In a message dated 97-02-13 10:45:15 EST, you write:
<< Here in Lubbock we have a large problem with "Japanese Beetles"
damaging our blooms, most often during rebloom time. Our "Japanese
Beetles" closely resemble a lady bug. >>
I don't know what those beetles are, Dana, but they don't sound like real
Japanese beetles. The real Japanese beetle is not a particular rampant pest
in Japan, as natural predators (or something) keeps it under control. The
U.S. Ag Dept did lots of research on what keeps it under control in
Japan----but to my knowledge never reached definitive conclusions. I read
that it was introduced into this country by a ship from Japan that unloaded
at Bayonne NJ in the WW I era, and has been moving westward ever since. A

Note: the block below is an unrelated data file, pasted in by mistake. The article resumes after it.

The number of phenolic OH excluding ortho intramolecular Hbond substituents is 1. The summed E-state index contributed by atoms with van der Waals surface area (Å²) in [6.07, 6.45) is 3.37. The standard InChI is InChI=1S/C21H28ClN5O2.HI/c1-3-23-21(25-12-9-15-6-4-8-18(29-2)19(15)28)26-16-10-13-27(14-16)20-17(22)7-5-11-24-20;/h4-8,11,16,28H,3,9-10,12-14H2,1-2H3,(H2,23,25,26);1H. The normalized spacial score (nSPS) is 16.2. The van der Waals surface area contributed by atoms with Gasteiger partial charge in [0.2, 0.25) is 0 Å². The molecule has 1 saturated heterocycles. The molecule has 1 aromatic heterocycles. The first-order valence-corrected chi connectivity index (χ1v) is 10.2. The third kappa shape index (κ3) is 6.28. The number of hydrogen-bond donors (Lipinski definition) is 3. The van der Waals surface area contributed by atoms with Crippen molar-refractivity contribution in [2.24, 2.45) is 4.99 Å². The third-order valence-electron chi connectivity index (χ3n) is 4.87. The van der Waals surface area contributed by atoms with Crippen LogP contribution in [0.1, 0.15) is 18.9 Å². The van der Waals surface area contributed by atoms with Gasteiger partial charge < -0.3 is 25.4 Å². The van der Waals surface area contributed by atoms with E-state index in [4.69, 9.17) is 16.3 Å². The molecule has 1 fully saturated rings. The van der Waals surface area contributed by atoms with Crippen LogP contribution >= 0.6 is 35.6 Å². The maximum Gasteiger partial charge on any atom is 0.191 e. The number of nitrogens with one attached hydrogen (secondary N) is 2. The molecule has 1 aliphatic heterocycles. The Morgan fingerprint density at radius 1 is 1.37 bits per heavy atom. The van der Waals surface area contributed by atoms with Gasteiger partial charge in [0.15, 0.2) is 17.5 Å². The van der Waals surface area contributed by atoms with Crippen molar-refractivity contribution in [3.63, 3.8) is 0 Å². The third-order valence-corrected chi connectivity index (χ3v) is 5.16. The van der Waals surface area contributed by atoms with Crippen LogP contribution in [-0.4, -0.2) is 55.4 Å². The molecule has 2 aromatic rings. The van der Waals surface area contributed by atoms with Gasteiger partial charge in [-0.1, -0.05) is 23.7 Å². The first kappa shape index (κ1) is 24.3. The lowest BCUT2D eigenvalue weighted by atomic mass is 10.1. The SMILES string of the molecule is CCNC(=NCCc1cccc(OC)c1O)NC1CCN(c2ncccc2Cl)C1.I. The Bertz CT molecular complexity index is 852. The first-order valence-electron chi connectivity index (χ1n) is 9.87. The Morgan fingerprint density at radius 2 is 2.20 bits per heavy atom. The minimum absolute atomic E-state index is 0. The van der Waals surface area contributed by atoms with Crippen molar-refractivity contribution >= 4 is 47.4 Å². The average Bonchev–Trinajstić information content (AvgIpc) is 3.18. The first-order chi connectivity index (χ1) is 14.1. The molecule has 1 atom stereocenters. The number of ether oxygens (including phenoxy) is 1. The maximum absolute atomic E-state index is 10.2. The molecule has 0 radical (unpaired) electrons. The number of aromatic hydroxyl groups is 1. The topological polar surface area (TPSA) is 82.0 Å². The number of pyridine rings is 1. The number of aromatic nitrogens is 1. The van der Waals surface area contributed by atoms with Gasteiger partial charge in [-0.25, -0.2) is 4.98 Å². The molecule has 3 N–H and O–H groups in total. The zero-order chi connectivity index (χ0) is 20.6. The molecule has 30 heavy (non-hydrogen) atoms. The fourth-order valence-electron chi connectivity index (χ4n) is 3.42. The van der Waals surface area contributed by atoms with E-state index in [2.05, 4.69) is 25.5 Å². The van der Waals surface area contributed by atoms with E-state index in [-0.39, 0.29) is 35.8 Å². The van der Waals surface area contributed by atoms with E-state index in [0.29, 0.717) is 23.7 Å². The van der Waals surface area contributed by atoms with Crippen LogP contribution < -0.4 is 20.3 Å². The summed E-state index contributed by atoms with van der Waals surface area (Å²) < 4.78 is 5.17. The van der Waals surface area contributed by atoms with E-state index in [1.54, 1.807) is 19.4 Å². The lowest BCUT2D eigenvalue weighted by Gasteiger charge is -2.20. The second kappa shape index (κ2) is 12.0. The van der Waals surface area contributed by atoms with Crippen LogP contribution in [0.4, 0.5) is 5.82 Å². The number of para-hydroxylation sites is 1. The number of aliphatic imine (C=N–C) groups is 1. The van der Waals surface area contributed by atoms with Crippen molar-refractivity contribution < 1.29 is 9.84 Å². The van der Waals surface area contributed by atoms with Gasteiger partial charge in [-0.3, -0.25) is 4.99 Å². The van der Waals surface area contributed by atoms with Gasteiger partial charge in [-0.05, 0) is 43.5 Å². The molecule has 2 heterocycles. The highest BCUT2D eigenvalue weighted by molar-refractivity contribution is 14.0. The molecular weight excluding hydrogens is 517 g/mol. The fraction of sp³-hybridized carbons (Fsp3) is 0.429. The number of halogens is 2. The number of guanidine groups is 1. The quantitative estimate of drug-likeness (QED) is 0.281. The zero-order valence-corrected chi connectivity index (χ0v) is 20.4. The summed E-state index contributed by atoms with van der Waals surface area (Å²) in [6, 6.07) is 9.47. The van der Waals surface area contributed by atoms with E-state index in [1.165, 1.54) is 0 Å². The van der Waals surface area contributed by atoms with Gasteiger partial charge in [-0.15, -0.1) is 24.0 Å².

few years ago I read that the beetle had crossed the Mississippi River.
One reason it thrives in this country is that the penchant for having big
grassy lawns in America creates the ideal enviornment for the larvae. Moral:
Dig up you lawn and plant irises of all types! (A good idea even if there
were no Japanese beetles).
One idea that I discovered by accident for keeping Japanese beetles at a
minimal level on roses, grapes, etc. is to plant four o'clocks. The beetles
will descend on the four o'clocks in a great swarm and neglect other plants.
You can then go out and pick off the beetles by the handful. But plant the
four o'clocks away from the plants you want to keep the beetles away from.
Clarence Mahan in VA